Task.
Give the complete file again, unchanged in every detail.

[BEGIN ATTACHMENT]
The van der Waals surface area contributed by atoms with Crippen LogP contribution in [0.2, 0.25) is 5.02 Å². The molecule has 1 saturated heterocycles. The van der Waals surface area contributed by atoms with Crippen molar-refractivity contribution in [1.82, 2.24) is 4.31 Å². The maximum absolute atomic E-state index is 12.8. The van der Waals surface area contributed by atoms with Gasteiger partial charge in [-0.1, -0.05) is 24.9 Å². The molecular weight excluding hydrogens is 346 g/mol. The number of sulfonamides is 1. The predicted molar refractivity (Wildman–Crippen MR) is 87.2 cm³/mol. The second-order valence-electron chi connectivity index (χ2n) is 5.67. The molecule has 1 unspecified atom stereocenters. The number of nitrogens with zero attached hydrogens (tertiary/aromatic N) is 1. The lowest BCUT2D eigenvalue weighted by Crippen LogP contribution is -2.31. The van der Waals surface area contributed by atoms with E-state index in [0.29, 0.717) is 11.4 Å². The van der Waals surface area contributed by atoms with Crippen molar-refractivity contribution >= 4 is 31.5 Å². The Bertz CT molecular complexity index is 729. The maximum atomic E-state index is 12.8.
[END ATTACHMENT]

The van der Waals surface area contributed by atoms with Crippen LogP contribution in [0.2, 0.25) is 5.02 Å². The molecule has 1 saturated heterocycles. The van der Waals surface area contributed by atoms with Crippen molar-refractivity contribution in [1.82, 2.24) is 4.31 Å². The maximum absolute atomic E-state index is 12.8. The van der Waals surface area contributed by atoms with Gasteiger partial charge in [-0.1, -0.05) is 24.9 Å². The molecular weight excluding hydrogens is 346 g/mol. The number of sulfonamides is 1. The predicted molar refractivity (Wildman–Crippen MR) is 87.2 cm³/mol. The second-order valence-electron chi connectivity index (χ2n) is 5.67. The molecule has 1 unspecified atom stereocenters. The number of nitrogens with zero attached hydrogens (tertiary/aromatic N) is 1. The lowest BCUT2D eigenvalue weighted by Crippen LogP contribution is -2.31. The van der Waals surface area contributed by atoms with E-state index in [0.29, 0.717) is 11.4 Å². The van der Waals surface area contributed by atoms with Crippen molar-refractivity contribution >= 4 is 31.5 Å². The Bertz CT molecular complexity index is 729. The maximum atomic E-state index is 12.8.